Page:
Large parts of the country remain mired in floods as experts warn the chaos could continue until Tuesday.

The Environment Agency has issued 70 flood warnings as of 6.49am on Sunday, meaning flooding is expected and immediate action is required.

The rivers Severn and Avon have burst their banks leaving properties waterlogged in Gloucestershire and Worcestershire, while residents in the Midlands and Yorkshire are still battling to clear their homes.

But despite some areas enduring their "wettest ever autumns", much-needed relief from heavy rainfall has been forecast for flood-hit areas in the coming days.

Although river levels in some areas remain high, the Met Office said it has not issued any weather warnings as drier weather approaches.

Meteorologist Sophie Yeomans said: "There is some rainfall around, but it's looking light and patchy.

"Sunday has the highest risk of rainfall, but the start of next week is looking quite dry.

"There's light cloud and rain around in some of the areas in the north of England and also down in Shropshire and the West Midlands.

"But there's no long-lasting or heavy rain - it's a good situation."

In a forecast of the flooding risk in England and Wales, the Environment Agency said: "River flooding is expected to continue in the Lower River Don washlands area in South Yorkshire through to at least Tuesday, where properties will continue to flood and there will be continued travel disruption."

Sixty-six flood warnings and 106 flood alerts were still in place in England on Saturday evening.

Communities in parts of central and northern England continued the clean-up after being overwhelmed with water following torrential rain in recent days.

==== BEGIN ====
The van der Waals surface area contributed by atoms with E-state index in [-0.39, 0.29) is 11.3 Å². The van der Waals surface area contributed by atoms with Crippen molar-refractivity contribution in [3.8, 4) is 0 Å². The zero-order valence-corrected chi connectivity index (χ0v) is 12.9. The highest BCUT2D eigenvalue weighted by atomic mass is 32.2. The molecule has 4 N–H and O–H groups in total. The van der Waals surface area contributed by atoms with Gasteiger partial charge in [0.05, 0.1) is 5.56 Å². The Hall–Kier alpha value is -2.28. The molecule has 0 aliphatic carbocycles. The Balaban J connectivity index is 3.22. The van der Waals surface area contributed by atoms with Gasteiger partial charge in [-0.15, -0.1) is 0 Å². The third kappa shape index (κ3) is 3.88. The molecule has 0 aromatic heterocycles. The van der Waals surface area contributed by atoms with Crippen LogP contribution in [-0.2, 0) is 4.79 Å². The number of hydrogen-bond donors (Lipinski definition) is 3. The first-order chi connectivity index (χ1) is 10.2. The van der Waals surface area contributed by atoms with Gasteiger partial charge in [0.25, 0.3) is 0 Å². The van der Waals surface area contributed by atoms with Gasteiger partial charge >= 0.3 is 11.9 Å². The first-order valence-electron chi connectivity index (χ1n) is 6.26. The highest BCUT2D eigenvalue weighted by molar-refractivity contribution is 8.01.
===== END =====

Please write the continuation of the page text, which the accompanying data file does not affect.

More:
The EA for Yorkshire and the North East said there is still lots of flood water in the region, and a pumping operation is under way to reduce water levels.

In an online message, Martin Christmas of the EA, said: "We are starting to think about moving from emergency rescue response into recovery and that means looking at our flood warnings and then starting to think about all the inspections we need to do to look at potential repairs for banks and flood assets based on the loading they have received from the water in the last week.

"We have still got tens of people out there in the field carrying on with pumping activity trying to get levels at Fishlake reduced and we are also keeping an eye on East Yorkshire as well."

The Met Office said its Sheffield weather station has recorded its wettest ever autumn.

It tweeted: "With 15 days still to go, the site has already recorded 427.6 mm of #rain. The previous record was set in 2000 with 425.2 mm of rain falling between September 1 and November 30 that year."

There is also a "risk of seeing a very cold start" on Tuesday, according to Ms Yeomans, with potential temperatures of minus 5C.

Published: by Radio NewsHub
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